Members of Minnesota's U.S. House delegation are preparing for a long, hot summer of investigating the Internal Revenue Service over its scrutiny of conservative groups.
The scandal has already cost IRS acting commissioner Steven T. Miller his job. Miller resigned on Wednesday. And the U.S. House later Friday morning will hold its first hearings on the matter.
There's a familiar script for scandal in Washington that lawmakers have been using since Watergate. On Thursday, it was Republican Rep. Michele Bachmann's turn.
"We need to know what the White House knew and when they knew it," Bachmann said, surrounded by dozens of lawmakers, including Senate minority leader Mitch McConnell, and tea party leaders.
Bachmann heads the House Tea Party Caucus, but does not sit on any of the committees that will look into this affair. Still, she insisted Republicans were not simply out to get the Obama administration.
"We also don't want to jump to conclusions, we want to go where the facts lead us," she said.
But Bachmann had trouble sticking to that pledge during the press conference. She made a leap of logic, attempting to link the IRS scandal to her biggest boogeyman, the Affordable Care Act, or "Obamacare."
“We need to know what the White House knew and when they knew it.”Rep. Michele Bachmann
Bachmann argued that because the IRS would implement portions of the law, the agency could have access to medical records and apply political tests to determine who should be eligible for health care.
"Will our most personal, sensitive information be used to deny healthcare?" Bachmann asked, although she admitted that is a hypothetical scenario, for now.
"This question would have been considered unreasonable and out of bounds a week ago," Bachmann said. "Today this question is highly relevant."
The Affordable Care Act does nothing to nationalize or centralize medical records, nor turn them over to the IRS.
Carleton College political scientist Steven Schier said that if that sort of talk gets greater attention, it could undermine the public's support for an investigation into the agency.
"If we're into 'tin foil hat' territory, it's not helpful to Bachmann," Schier said.
But he added said she may have a good reason to be one of the loudest GOP voices on the IRS scandal.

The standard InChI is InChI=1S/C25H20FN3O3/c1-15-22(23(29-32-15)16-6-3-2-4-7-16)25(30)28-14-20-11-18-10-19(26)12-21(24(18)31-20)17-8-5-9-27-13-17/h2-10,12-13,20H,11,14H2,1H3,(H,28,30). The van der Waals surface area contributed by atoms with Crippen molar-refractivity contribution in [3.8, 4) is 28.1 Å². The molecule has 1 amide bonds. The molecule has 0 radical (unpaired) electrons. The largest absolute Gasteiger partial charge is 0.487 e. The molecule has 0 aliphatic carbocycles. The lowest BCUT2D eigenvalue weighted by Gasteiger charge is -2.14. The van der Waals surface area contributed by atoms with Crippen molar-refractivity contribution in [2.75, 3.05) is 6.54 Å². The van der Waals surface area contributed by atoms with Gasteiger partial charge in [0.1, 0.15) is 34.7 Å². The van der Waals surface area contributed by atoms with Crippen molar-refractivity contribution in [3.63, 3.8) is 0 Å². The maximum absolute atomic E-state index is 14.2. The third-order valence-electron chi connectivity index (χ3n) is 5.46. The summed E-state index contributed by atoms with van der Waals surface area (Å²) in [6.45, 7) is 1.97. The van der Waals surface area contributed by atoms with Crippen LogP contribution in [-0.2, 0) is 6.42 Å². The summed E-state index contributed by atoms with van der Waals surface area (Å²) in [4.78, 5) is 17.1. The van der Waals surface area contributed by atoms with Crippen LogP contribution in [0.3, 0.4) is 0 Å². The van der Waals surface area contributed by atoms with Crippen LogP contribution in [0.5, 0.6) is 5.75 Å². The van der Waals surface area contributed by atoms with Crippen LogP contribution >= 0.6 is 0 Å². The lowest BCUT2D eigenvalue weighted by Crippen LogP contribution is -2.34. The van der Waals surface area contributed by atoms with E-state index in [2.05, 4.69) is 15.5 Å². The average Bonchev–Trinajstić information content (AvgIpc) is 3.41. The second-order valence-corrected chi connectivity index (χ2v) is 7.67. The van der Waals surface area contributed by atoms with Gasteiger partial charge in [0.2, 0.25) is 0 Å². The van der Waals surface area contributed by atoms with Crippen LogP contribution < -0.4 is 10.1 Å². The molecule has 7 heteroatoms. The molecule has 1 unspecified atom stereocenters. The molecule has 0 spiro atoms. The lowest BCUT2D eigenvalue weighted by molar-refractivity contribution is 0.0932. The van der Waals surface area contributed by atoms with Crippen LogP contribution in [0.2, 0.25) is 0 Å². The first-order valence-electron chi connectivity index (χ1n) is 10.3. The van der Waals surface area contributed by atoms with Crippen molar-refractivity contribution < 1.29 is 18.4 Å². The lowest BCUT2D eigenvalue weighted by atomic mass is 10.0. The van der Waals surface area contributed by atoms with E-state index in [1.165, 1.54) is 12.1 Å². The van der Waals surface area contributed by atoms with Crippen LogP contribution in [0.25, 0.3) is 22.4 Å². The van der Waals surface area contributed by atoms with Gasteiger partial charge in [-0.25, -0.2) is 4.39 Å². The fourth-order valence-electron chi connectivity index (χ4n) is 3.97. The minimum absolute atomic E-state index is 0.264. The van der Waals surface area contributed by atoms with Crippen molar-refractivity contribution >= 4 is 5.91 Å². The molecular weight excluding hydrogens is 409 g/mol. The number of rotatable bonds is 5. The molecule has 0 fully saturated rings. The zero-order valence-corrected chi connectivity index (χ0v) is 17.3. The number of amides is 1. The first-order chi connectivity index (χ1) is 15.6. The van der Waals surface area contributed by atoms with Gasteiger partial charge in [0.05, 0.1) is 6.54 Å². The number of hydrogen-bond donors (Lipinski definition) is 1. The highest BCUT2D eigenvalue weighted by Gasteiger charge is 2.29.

Currently there are multiple investigations into her unsuccessful presidential campaign on allegations including campaign finance law violations, improper payments to an Iowa state senator.
"What Michele Bachmann needs is a change of the subject," Schier said.
So far, it appears that two Minnesota conservative groups -- Minnesota Majority and the Rochester Tea Party Patriots -- may have received extra scrutiny from the IRS.
Dan McGrath, the president of Minnesota Majority, said his group recently received letters from the IRS asking for additional information about its activities.
"It's been a great expense and it's taken a toll on our ability to operate because we've had to divert resources away from our normal work," McGrath said.
Cindy Maves of the Rochester Tea Party Patriots said the group's application for nonprofit status simply stalled, like those of many other tea party groups.
"We weren't being accepted. We weren't being declined. We were just being on hold," Maves said.
Friday's hearing in the House Ways and Means Committee is likely to be the first in a long series, said 3rd District Republican Erik Paulsen, who is a member of the committee.
"We need to let the committee oversight process work its course, we shouldn't jump to any conclusions," Paulsen said.
This has become a rare issue in this divided Congress where there is clear bipartisan support for a probe.
First District DFL Rep. Tim Walz said he was outraged to learn about the IRS' activities and believes the agency needs to be investigated. But he said many Republican-driven investigations, such as the hearings into the Benghazi, Libya embassy terror attacks that have focused on the White House's talking points about the attacks, have given congressional oversight a bad name.
"When Congress now has to exert its oversight authority, it's been so politicized and downsized everybody sees it as, 'Oh, it's another witch hunt or whatever.' Well sometimes there's witches," Walz said.
Despite Walz's wishes, this investigation isn't likely to stay bipartisan for long. The Republican House and Senate campaign committees sent out press releases this week implicating Walz and Democratic Sen. Al Franken in the IRS scandal, saying the Democrats pushed the IRS to scrutinize conservative groups.
Franken's staff disputed the charge, noting that Franken raised concerns with the IRS about seemingly-political associations getting nonprofit status in 2012, two years after the agency began scrutinizing conservative groups.
"The letter did not single out any group or political persuasion because Sen. Franken believes strongly that the law needs to be enforced even-handedly; he wants this abuse to stop by groups of every political persuasion," said Franken spokeswoman Alexandra Fetisoff.